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Safe Deposit Boxes – Are They Right For You?

The best way to store important information and valuables has changed over time. The Safe Deposit Box was patented on November 2, 1886 as a “receptacle for storing and preserving papers.” (1) It became a common practice for banks to provide Safe Deposit Boxes for their customers for the purpose of maintaining items in a safe location. While it may have once been the best choice for storing your Will and other important items, today there are other options available.

It is a personal choice to continue to maintain the Safe Deposit Box at the bank after a loved one passes away. If your family member has a Safe Deposit Box, it is necessary to do the following:

  • Locate the Safe Deposit Box keys.
  • Confirm the location of the Safe Deposit Box by contacting the bank to schedule an appointment.
  • Visit the Safe Deposit Box and do an inventory of what it contains.
  • If it is empty, you should proceed to close the Safe Deposit Box, as it is no longer in use and will cost the estate money to close after the death of the owner.

If items are stored in the Safe Deposit Box that are not of monetary value but rather represent the history of the family and you would like to maintain them, purchase a fire proof storage box for your home and transfer those items to that box.

If there are valuables such as stocks, bonds, CDs, jewelry, or life insurance policies, it is important to research each of these items to determine their current value, if any. Are they still active accounts or policies? These may be stored in the fire proof storage box in your home.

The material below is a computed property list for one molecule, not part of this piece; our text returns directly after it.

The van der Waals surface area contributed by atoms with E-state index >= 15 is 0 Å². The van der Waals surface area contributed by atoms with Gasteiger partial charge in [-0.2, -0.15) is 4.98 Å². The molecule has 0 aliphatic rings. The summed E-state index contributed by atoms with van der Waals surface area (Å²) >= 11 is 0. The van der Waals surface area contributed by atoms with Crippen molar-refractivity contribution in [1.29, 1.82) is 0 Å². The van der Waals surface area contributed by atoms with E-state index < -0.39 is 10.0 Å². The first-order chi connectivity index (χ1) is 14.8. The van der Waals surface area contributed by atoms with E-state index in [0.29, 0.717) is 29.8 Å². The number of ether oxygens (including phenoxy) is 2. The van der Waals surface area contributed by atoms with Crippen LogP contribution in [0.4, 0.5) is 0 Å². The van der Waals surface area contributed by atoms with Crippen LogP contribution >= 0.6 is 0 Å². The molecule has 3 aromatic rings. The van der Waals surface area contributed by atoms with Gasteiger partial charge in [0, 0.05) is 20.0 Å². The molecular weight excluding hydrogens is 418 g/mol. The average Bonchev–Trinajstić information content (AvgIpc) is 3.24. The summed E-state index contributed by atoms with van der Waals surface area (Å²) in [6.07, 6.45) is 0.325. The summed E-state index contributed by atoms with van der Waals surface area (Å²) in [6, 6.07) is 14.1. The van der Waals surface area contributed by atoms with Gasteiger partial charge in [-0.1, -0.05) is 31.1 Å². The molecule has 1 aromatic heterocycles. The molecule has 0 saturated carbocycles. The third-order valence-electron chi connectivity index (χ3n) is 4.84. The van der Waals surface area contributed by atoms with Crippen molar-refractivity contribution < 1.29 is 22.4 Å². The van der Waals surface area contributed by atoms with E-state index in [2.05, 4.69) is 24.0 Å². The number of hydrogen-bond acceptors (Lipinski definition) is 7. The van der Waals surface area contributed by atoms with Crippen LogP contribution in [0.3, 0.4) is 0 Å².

Learn the protocol of the bank with respect to accessing the Safe Deposit Box, before and after death. The rules for the Safe Deposit Box are created by the bank, and there are further rules imposed by the Commonwealth of Pennsylvania.

Have a place to store the Safe Deposit Box keys so that you and your family can find them. If the Safe Deposit Box keys are lost, you will pay a drilling fee at the bank, somewhere between $100.00 and $200.00.

Note, that even if you know that a Safe Deposit Box is empty, after the owner’s death, the executor will still need to inventory the Safe Deposit Box, and report the contents or lack thereof of the Safe Deposit Box to the Department of Revenue. There is a specific procedure for this which is dictated by the Department of Revenue. (2) Entering the Safe Deposit Box is an added task for the Executor after your death. If the Executor lives out of town, or out of state, the process becomes more complicated.

The Safe Deposit Box is not recommended for the storage of your original Will. If the executor needs to probate the Will quickly in order to access funds and pay bills, he or she will be delayed by the process required by the bank and the Commonwealth to enter the Safe Deposit Box.

A fire proof storage box at home is a safe and secure way to store your Will and other legal records. Be sure to store the combination and /or the key in a safe location. Share this information with your executor or a trusted friend. Other than sharing it with someone you trust, keep this information private to protect the safety, and security of your Will, and other important documents.

Traditionally, the Safe Deposit Box was a common place for a person to store important records. It does provide relative safety for the documents it secures; however, it also requires a legal process to enter and inventory. Be sure to consider the pros and cons of the Safe Deposit Box. An alternative to the Safe Deposit Box is a fire proof storage box or vault in your home. If you have questions about estate planning, you should contact an experienced estate planning attorney to help you navigate the twists and turns, and to consider the benefits and drawbacks of all of your options.

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